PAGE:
Lich Van Winkle's recent article is, as they all are, worth a read:
The Commodification of Fantasy Adventure Games
The final paragraph inspired a few thoughts in me.
I'm a creator who is also a consumer. I buy a fair bit of RPG stuff. I use less than I buy, but I do use some of what I get.
I derive a great deal of pleasure from playing games. I also derive a great deal of pleasure from creating for games. I largely sell what I use in my games. Or stuff I'd like to use in my games, on occasion. I've been briefly interviewed on a podcast, had my stuff reviewed, and otherwise gotten some recognition. I've had the great joy of dragging my spouse to a gaming store and pointing out my book on the shelf. I've gotten amusement out of people looking me up on the internet and finding my list of written books. It's even more fun when they know me only as a fighter, or a trainer, or a teacher. I also get a lot of enjoyment out of other people using stuff I made for my game in their games. I've even had the dubious amusement of having people argue with me about the intent behind rules that I wrote and tell me I'm wrong about my interpretation of the intent behind the rules.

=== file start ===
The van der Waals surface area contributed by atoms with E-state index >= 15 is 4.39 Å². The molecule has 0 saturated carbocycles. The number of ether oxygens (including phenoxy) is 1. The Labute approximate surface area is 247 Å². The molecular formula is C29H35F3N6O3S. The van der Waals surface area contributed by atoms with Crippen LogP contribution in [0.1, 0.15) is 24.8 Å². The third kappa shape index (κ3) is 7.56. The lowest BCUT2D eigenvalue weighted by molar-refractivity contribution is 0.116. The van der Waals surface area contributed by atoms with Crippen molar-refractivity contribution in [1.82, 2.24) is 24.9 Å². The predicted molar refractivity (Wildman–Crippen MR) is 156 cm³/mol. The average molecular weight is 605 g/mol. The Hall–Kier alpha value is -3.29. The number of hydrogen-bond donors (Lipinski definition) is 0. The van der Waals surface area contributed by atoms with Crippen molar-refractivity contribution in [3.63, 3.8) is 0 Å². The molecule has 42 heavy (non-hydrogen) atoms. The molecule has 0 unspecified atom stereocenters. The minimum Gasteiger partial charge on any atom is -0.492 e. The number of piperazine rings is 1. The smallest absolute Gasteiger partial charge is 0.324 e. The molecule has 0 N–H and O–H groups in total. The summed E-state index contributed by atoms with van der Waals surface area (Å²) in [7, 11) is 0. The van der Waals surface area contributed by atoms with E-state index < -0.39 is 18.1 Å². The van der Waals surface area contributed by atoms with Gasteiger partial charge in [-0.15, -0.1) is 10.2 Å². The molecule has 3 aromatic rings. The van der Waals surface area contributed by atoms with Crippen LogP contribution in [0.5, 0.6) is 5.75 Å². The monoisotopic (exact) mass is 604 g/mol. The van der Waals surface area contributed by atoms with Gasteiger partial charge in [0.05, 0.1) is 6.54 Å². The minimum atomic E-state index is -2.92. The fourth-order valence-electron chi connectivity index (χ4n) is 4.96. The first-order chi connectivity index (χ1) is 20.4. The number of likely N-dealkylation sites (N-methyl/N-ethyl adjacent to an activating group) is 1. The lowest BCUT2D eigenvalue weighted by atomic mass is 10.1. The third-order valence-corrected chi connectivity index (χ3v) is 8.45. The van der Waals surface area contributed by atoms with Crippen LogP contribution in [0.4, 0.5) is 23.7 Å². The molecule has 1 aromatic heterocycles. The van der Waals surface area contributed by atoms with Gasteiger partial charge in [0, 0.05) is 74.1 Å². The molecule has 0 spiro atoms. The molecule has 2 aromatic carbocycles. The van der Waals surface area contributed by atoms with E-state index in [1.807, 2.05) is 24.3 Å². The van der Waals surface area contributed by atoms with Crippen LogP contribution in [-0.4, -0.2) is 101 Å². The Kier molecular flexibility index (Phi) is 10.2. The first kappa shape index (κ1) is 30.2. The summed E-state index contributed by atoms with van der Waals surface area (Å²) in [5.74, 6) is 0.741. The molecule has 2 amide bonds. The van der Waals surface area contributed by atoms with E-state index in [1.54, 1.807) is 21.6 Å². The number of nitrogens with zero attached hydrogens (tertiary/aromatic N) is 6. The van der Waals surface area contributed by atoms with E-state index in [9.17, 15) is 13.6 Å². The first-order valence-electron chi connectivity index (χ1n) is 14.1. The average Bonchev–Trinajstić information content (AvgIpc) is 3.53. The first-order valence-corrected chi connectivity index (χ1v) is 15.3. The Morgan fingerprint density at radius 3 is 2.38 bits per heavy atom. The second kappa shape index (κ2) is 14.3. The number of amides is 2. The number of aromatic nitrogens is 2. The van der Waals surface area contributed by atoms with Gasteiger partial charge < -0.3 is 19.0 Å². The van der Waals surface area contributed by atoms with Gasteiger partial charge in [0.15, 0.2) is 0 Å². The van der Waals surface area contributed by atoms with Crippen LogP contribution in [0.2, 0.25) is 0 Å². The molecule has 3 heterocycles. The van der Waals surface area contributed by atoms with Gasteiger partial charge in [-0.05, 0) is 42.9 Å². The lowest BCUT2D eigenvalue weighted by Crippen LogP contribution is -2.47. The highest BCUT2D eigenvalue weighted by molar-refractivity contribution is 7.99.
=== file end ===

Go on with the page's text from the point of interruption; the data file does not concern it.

None of this would happen if I hadn't been playing games with other people's stuff and with my own. You can see how a slowdown in play due to summer scheduling issues has slowed down my writing here. The play is the thing, and without the play, the supporting material just doesn't flow as freely. I still write - and I'm still creating for game. Playing more will mean more of that.
Oh, and it's terrifically fun, by the way, to quote rulebooks at my players when I wrote that part of the rulebook.